Academic journal article Journal of Counseling and Development : JCD

Hoarding Disorder: Diagnosis, Assessment, and Treatment

Academic journal article Journal of Counseling and Development : JCD

Hoarding Disorder: Diagnosis, Assessment, and Treatment

Article excerpt

Hoarding disorder (HD) is a newly added mental disorder in the fifth edition of the Diagnostic and Statistical Manual of Mental Disorders (DSM-5; American Psychiatric Association [APA], 2013). In previous editions of the DSM, hoarding behaviors were formally recognized only as a symptom of obsessive-compulsive personality disorder (OCPD; Mataix-Cols et al., 2010). Maintaining its connection with obsessive-compulsive features but creating a unique identity, HD is currently categorized under the Obsessive-Compulsive and Related Disorders section of the DSM-5.

Characteristics of HD include the urge to acquire and save objects, a marked inability to discard objects that may have no apparent value to others, and restricted functioning as a result of excessive clutter in daily living spaces (APA, 2013). Those who have HD do not typically discriminate among the items collected and acquired, and more than half of all individuals with HD hoard both inanimate (e.g., newspapers) and animate (e.g., animals) objects (McGuire, Kaercher, Park, & Storch, 2013; Steketee et al., 2011). Although HD has only recently been formally recognized as a distinct disorder, compulsive hoarding behaviors have been formally acknowledged in the counseling literature for over 2 decades (Frost & Gross, 1993).

HD is estimated to be prevalent in approximately 2% to 6% of the general U.S. population (APA, 2013; Samuels et al., 2008). However, no national epidemiological studies have been conducted to confirm the true prevalence of this disorder. Factors such as embarrassment and a lack of insight related to the severity of the behaviors may confound prevalence estimates (Ale, Arnold, Whiteside, & Storch, 2014).

Individuals with HD are often resistant to change, and symptoms may continue throughout their lifetimes (Grisham, Frost, Steketee, Kim, & Hood, 2006; Wheaton, Cromer, LaSalle-Ricci, & Murphy, 2008). Left untreated, the severity of symptoms will likely increase with each decade that passes (Ayers, Saxena, Golshan, & Wetherell, 2010). HD is more prevalent in the older adult population (i.e., ages 55-94 years; APA, 2013), but some more recent studies have reported that the initial onset of the disorder often occurs in childhood and adolescence (APA, 2013; Ayers et al., 2010). Nevertheless, the average age of those seeking treatment for HD is 50 years old (Samuels et al., 2008). This is because symptoms typically become more clinically significant with age (APA, 2013), and the effects of the hoarding often escalate because of the acquisition of possessions, which occurs over time (Ayers et al., 2010).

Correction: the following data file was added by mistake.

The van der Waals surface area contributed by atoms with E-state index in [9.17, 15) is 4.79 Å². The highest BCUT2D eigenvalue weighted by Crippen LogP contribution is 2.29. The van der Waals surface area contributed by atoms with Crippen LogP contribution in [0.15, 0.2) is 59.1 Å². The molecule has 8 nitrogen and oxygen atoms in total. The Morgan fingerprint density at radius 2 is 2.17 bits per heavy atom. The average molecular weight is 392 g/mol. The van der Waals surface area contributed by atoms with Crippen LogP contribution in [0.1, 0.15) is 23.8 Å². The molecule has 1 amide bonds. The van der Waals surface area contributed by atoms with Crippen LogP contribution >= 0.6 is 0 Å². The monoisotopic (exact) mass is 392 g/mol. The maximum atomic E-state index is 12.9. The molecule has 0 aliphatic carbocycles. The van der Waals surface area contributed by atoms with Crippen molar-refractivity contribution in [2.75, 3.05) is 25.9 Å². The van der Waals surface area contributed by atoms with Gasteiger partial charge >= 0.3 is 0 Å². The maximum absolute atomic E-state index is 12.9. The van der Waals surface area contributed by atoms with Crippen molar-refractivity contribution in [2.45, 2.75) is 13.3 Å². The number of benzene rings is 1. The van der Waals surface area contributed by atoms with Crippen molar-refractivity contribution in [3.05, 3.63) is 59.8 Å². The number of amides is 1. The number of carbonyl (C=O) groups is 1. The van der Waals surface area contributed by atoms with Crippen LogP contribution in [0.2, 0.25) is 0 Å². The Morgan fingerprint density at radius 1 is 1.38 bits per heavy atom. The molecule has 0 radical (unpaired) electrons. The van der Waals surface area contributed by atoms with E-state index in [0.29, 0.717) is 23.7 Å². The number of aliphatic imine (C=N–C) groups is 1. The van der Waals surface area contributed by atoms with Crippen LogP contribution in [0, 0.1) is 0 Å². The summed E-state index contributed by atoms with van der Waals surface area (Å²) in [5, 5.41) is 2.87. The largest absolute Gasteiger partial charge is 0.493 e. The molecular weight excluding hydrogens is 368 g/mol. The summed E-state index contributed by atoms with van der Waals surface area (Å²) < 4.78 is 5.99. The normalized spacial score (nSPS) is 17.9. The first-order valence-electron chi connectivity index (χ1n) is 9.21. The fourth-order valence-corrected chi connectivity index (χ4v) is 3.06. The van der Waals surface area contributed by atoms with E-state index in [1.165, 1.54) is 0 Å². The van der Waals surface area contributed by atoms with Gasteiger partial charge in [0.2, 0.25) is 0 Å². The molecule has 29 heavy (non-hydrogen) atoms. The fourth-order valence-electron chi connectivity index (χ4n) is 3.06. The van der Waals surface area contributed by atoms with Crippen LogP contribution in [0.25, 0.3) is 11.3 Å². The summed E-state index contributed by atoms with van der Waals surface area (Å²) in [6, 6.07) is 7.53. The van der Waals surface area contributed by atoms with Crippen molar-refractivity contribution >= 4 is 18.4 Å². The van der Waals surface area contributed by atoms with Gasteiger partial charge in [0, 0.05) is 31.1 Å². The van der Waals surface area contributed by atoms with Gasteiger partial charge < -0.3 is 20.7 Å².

* Diagnosis

As mentioned, the first formal set of diagnostic criteria for hoarding as a disorder was presented in the DSM-5 (APA, 2013). According to the DSM-5, the disorder is characterized by (a) persistent difficulty discarding items that may or may not have value, (b) the desire to save items in order for the individual to avoid negative feelings associated with discarding items, (c) significant accumulation of possessions that clutter active living areas, and (d) significant distress or impairment in areas of functioning. The DSM-5 states that HD symptoms must not be attributed to a medical condition (e.g., traumatic brain injury, dementia) or other mental disorders (e.g., schizophrenia, autism spectrum disorder).

As with other disorders within the Obsessive-Compulsive and Related Disorders category of the DSM-5 (APA, 2013), specifiers can be used to describe an individual's level of insight into his or her hoarding behaviors. These specifiers include with good or fair insight, with poor insight, and with absent insight/delusional beliefs. Individuals with HD typically have less insight into their behavior and its consequences than individuals diagnosed with obsessive-compulsive disorder (OCD; Tolin, Fitch, Frost, & Steketee, 2010); that is, individuals with HD have greater difficulty recognizing that their behaviors are problematic. …

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